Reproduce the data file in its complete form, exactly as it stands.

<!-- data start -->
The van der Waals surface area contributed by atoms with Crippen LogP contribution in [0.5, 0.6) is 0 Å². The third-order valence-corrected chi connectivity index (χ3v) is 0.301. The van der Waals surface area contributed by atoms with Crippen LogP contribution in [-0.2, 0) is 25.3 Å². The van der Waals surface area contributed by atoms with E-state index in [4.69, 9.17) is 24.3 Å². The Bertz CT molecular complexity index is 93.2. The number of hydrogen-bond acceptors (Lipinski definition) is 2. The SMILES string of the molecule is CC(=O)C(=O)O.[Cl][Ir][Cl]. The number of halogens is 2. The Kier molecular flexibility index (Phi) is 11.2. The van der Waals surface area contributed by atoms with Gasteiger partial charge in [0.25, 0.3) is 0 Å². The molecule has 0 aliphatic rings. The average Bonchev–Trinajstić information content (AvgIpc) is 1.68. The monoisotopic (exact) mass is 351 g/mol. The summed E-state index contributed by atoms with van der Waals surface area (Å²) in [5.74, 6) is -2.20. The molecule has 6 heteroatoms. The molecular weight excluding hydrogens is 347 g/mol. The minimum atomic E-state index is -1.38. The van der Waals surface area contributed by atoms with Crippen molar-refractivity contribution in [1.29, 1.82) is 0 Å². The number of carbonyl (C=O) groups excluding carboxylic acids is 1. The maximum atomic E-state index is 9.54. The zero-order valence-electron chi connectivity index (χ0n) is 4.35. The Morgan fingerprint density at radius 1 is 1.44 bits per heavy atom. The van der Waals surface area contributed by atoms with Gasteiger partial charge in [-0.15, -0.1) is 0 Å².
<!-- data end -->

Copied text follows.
The van der Waals surface area contributed by atoms with Crippen LogP contribution in [0.5, 0.6) is 0 Å². The third-order valence-corrected chi connectivity index (χ3v) is 0.301. The van der Waals surface area contributed by atoms with Crippen LogP contribution in [-0.2, 0) is 25.3 Å². The van der Waals surface area contributed by atoms with E-state index in [4.69, 9.17) is 24.3 Å². The Bertz CT molecular complexity index is 93.2. The number of hydrogen-bond acceptors (Lipinski definition) is 2. The SMILES string of the molecule is CC(=O)C(=O)O.[Cl][Ir][Cl]. The number of halogens is 2. The Kier molecular flexibility index (Phi) is 11.2. The van der Waals surface area contributed by atoms with Gasteiger partial charge in [0.25, 0.3) is 0 Å². The molecule has 0 aliphatic rings. The average Bonchev–Trinajstić information content (AvgIpc) is 1.68. The monoisotopic (exact) mass is 351 g/mol. The summed E-state index contributed by atoms with van der Waals surface area (Å²) in [5.74, 6) is -2.20. The molecule has 6 heteroatoms. The molecular weight excluding hydrogens is 347 g/mol. The minimum atomic E-state index is -1.38. The van der Waals surface area contributed by atoms with Crippen molar-refractivity contribution in [1.29, 1.82) is 0 Å². The number of carbonyl (C=O) groups excluding carboxylic acids is 1. The maximum atomic E-state index is 9.54. The zero-order valence-electron chi connectivity index (χ0n) is 4.35. The Morgan fingerprint density at radius 1 is 1.44 bits per heavy atom. The van der Waals surface area contributed by atoms with Gasteiger partial charge in [-0.15, -0.1) is 0 Å².